Tuesday, January 25, 2005

The Holy Grail of development might not exist

Here is an interesting article on economic development by Charles Kenny, at the world bank. He notes that there are quite a few exceptions to the rule that “laissez-faire is the recipe for growth.”

Can you name the eight countries in the world that managed to more than quadruple their per capita GDP between 1929 and 1988? They are Japan, Taiwan, South Korea, Italy, Norway, Finland, Bulgaria — and the USSR.

Then again,

There are also a number of counter-examples, which suggest government intervention is hardly a universal catalyst for growth. ‘One size fits all’ theories do not fit the facts of economic experience and — so far — economists have had little to offer beyond such theories.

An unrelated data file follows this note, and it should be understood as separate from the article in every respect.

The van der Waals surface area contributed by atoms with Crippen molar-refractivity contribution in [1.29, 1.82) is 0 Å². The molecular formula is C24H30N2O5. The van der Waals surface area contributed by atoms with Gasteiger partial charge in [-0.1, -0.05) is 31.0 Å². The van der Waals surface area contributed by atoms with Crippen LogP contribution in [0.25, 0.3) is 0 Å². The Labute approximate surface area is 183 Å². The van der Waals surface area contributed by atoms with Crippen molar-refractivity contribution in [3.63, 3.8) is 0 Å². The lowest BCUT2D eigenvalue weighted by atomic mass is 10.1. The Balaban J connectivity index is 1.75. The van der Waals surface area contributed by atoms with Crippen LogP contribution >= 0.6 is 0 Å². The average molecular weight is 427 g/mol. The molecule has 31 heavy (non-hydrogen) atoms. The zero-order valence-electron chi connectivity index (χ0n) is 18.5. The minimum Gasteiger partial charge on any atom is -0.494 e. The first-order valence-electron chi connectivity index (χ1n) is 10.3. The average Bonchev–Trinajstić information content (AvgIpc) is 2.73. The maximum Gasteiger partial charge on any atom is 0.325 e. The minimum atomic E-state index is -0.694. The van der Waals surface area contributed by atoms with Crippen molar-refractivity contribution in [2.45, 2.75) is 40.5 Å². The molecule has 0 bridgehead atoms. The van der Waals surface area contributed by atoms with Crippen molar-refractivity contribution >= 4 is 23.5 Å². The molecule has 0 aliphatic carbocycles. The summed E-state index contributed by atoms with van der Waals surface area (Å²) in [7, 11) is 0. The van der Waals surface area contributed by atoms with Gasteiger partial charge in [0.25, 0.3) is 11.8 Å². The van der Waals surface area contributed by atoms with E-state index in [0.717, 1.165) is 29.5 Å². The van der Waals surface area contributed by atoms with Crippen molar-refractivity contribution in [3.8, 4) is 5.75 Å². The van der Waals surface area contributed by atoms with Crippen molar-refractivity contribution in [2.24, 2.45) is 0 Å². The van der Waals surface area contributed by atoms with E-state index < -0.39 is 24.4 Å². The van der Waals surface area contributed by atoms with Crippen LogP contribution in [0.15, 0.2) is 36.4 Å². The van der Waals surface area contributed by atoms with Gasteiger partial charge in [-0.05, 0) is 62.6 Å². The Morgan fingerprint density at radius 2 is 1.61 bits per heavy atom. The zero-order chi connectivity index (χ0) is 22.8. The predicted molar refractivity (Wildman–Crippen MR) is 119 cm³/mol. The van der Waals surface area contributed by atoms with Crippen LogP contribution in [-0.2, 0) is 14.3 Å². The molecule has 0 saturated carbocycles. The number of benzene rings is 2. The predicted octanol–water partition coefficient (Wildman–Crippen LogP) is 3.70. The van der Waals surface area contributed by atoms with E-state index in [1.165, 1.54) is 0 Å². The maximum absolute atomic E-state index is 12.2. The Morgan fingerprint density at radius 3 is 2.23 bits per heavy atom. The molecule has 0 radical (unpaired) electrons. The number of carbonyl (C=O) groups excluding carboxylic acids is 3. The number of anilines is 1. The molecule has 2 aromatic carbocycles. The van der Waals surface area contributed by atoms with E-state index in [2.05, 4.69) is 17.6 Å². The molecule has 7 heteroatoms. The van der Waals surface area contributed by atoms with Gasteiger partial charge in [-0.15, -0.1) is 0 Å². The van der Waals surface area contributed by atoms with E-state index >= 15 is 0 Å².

But, to be fair, contradictions across, and even within Development economists are quite common, thus reflecting the nature of the field...
The level of the confusion in which development economists find themselves on the topic of the causes of economic growth is suggested by two articles published in The Economist, both written by Columbia University economist Jeffrey Sachs.

In the first, published in June 1996, Sachs argued that had African policymakers merely followed an agenda of open markets, African countries would have grown even faster than the countries of East Asia.

But in the second article, published in June 1997, Sachs argued that even if they had the policies right, Africa would have grown 2.3% per year slower than East Asia — because of poor soil, geographic isolation and a bad climate.
Who'd have guessed. Jeffrey Sachs is a flip-flopper.


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